MAKING in the Classroom: The First Step

The first step to integrating MAKING in the classroom is starting. MAKING is about doing. It is not enough to read articles or watch videos about 3D printing. You have to make the first step.

In 2005, I saw MIT professor Neil Gershenfeld at NSBA’s T+L Conference where he talked about 3D printers and digital fabrication tools. I bought his book, Fab: The Coming Revolution on Your Desktop–from Personal Computers to Personal Fabrication, and read it on the airplane on the way home. I was so excited about the possibilities of digital fabrication in the classroom that I gave the book to the principal to read and then… I did nothing about it for 7 years. I had hoped that somehow a 3D printer or a laser cutter would just show up at the school. It didn’t happen. In September, I helped with the planning of a conference. We had to write a bio for the program. I wrote as part of my bio that my biggest wish was for a 3D printer for my school. I hoped that someone would read the bio and somehow a 3D printer would show up at the school. It didn’t happen.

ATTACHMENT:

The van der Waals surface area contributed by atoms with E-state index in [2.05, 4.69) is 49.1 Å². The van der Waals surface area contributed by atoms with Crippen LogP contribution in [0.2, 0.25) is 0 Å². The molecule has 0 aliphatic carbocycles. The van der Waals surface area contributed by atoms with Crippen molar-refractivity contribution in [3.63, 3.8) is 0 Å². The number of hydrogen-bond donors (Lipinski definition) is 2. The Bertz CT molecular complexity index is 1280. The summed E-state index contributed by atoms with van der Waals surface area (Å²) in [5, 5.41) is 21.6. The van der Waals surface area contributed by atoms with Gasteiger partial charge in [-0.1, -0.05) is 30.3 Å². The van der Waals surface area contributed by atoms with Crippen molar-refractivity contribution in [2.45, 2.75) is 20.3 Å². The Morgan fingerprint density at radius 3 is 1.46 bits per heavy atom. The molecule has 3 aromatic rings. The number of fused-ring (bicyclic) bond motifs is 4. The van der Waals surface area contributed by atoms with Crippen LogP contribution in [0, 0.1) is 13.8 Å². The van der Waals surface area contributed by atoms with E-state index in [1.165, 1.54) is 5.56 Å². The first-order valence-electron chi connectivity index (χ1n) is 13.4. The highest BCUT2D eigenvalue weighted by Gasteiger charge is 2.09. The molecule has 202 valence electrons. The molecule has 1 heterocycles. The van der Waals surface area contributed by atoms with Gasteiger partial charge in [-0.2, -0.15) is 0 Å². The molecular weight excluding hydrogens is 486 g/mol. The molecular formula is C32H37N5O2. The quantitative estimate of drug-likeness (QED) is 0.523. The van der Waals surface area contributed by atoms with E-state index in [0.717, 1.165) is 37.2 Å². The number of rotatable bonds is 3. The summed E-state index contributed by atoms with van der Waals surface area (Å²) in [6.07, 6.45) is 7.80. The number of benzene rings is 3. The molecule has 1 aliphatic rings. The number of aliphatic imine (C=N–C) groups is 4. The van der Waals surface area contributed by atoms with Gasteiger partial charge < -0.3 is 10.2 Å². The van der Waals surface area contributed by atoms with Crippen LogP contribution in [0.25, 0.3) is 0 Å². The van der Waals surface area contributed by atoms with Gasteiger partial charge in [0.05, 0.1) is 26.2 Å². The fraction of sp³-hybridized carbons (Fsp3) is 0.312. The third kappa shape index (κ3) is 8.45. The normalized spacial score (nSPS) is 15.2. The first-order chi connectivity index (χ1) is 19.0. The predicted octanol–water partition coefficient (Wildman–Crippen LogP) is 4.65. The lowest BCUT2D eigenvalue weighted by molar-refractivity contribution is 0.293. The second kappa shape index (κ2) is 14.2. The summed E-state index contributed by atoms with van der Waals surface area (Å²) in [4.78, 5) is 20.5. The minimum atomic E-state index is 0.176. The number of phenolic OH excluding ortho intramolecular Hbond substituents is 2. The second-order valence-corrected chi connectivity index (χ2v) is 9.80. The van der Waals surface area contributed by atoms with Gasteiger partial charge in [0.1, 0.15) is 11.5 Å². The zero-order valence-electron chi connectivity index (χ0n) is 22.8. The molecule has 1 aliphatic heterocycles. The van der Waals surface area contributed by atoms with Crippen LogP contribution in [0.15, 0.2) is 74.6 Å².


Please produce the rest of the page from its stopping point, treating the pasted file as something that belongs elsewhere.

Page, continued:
This year my resolution was to actually start. I heard about a Makerspace at a local college and joined a group of educator from my school system that were going. I bought a subscription to Make magazine that came with Make: Ultimate Guide to 3D Printing. I wrote a grant for 3D printers for my school. I decided that I had waited 8 years and awarded myself a personal grant to buy a 3D printer. Finally, I’ve started this blog.

What is your first step to integrating MAKING in the classroom?


ASSIGNMENT: Pick one of the following activities or create your own.

  1. MAKE something that solves a problem or fills a need in your school using the tools and resources in your classroom. Make a marker/chalk holder for your board, create an organizer for the teacher workroom, level a wobbly desk. Use scissors, staplers, tape, the 2D printer, things in the recycling bin, broken pens, etc.
  2. Buy one physical book or magazine about making/crafting/3D printing. Put it on your desk at school. Read it during lunch. Give it to someone else in your school to read.
  3. MAKE something using a crafting skill or talent that you haven’t used in a while. Pick a project that you can complete in a day or two.

HOMEWORK: Share what you’ve done to get started with MAKING. You can comment on this blog, tweet on Twitter @DesignMakeTeach #gettingstarted, or post on Facebook at Extra credit for posting a picture.